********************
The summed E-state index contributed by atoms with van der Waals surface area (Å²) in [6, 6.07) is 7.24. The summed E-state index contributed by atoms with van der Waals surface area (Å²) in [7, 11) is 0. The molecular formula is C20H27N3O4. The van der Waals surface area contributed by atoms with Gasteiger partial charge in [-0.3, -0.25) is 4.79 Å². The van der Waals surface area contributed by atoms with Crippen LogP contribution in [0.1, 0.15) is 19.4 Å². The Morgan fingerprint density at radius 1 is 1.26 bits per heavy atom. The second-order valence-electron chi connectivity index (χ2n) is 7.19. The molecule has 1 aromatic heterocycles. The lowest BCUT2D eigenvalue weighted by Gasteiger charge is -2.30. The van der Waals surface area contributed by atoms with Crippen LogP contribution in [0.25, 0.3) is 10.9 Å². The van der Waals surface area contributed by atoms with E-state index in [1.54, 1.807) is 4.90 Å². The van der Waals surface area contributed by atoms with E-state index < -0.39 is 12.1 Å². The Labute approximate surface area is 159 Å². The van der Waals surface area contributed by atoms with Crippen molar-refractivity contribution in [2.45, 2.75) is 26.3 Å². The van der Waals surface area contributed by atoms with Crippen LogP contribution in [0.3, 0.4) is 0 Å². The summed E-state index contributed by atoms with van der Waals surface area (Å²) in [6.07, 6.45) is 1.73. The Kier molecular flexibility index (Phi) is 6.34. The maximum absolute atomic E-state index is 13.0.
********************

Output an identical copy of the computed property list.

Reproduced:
The summed E-state index contributed by atoms with van der Waals surface area (Å²) in [6, 6.07) is 7.24. The summed E-state index contributed by atoms with van der Waals surface area (Å²) in [7, 11) is 0. The molecular formula is C20H27N3O4. The van der Waals surface area contributed by atoms with Gasteiger partial charge in [-0.3, -0.25) is 4.79 Å². The van der Waals surface area contributed by atoms with Crippen LogP contribution in [0.1, 0.15) is 19.4 Å². The Morgan fingerprint density at radius 1 is 1.26 bits per heavy atom. The second-order valence-electron chi connectivity index (χ2n) is 7.19. The molecule has 1 aromatic heterocycles. The lowest BCUT2D eigenvalue weighted by Gasteiger charge is -2.30. The van der Waals surface area contributed by atoms with Crippen LogP contribution in [0.25, 0.3) is 10.9 Å². The van der Waals surface area contributed by atoms with E-state index in [1.54, 1.807) is 4.90 Å². The van der Waals surface area contributed by atoms with E-state index < -0.39 is 12.1 Å². The Labute approximate surface area is 159 Å². The van der Waals surface area contributed by atoms with Crippen molar-refractivity contribution in [2.45, 2.75) is 26.3 Å². The van der Waals surface area contributed by atoms with Crippen LogP contribution in [0.3, 0.4) is 0 Å². The summed E-state index contributed by atoms with van der Waals surface area (Å²) in [6.07, 6.45) is 1.73. The Kier molecular flexibility index (Phi) is 6.34. The maximum absolute atomic E-state index is 13.0.